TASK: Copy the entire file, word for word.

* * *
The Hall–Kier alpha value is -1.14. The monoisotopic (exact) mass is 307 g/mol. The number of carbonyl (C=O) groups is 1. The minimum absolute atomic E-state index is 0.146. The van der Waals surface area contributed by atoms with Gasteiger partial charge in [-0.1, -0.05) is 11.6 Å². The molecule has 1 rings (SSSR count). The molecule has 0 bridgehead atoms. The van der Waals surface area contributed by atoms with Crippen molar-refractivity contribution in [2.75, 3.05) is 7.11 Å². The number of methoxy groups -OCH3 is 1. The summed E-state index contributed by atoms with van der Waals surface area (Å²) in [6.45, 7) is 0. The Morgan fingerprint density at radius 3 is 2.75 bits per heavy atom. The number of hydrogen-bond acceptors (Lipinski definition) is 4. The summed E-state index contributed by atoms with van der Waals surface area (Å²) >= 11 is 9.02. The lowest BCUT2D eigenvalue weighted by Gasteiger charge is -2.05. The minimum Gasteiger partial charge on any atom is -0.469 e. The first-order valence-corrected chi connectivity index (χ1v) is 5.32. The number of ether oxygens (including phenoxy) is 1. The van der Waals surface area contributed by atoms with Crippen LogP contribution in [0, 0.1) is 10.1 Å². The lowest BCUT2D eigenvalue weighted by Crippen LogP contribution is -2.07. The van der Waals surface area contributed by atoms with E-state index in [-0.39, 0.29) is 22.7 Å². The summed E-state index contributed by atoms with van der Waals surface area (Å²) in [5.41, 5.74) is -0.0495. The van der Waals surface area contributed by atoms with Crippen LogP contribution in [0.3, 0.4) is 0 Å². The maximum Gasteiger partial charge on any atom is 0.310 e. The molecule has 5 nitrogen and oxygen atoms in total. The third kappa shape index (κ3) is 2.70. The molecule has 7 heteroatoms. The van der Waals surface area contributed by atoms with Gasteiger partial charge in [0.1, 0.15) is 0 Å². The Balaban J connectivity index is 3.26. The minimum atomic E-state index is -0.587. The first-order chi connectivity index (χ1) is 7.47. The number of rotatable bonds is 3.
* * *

The Hall–Kier alpha value is -1.14. The monoisotopic (exact) mass is 307 g/mol. The number of carbonyl (C=O) groups is 1. The minimum absolute atomic E-state index is 0.146. The van der Waals surface area contributed by atoms with Gasteiger partial charge in [-0.1, -0.05) is 11.6 Å². The molecule has 1 rings (SSSR count). The molecule has 0 bridgehead atoms. The van der Waals surface area contributed by atoms with Crippen molar-refractivity contribution in [2.75, 3.05) is 7.11 Å². The number of methoxy groups -OCH3 is 1. The summed E-state index contributed by atoms with van der Waals surface area (Å²) in [6.45, 7) is 0. The Morgan fingerprint density at radius 3 is 2.75 bits per heavy atom. The number of hydrogen-bond acceptors (Lipinski definition) is 4. The summed E-state index contributed by atoms with van der Waals surface area (Å²) >= 11 is 9.02. The lowest BCUT2D eigenvalue weighted by Gasteiger charge is -2.05. The minimum Gasteiger partial charge on any atom is -0.469 e. The first-order valence-corrected chi connectivity index (χ1v) is 5.32. The number of ether oxygens (including phenoxy) is 1. The van der Waals surface area contributed by atoms with Crippen LogP contribution in [0, 0.1) is 10.1 Å². The lowest BCUT2D eigenvalue weighted by Crippen LogP contribution is -2.07. The van der Waals surface area contributed by atoms with E-state index in [-0.39, 0.29) is 22.7 Å². The summed E-state index contributed by atoms with van der Waals surface area (Å²) in [5.41, 5.74) is -0.0495. The van der Waals surface area contributed by atoms with Crippen LogP contribution in [0.3, 0.4) is 0 Å². The maximum Gasteiger partial charge on any atom is 0.310 e. The molecule has 5 nitrogen and oxygen atoms in total. The third kappa shape index (κ3) is 2.70. The molecule has 7 heteroatoms. The van der Waals surface area contributed by atoms with Gasteiger partial charge in [0.1, 0.15) is 0 Å². The Balaban J connectivity index is 3.26. The minimum atomic E-state index is -0.587. The first-order chi connectivity index (χ1) is 7.47. The number of rotatable bonds is 3.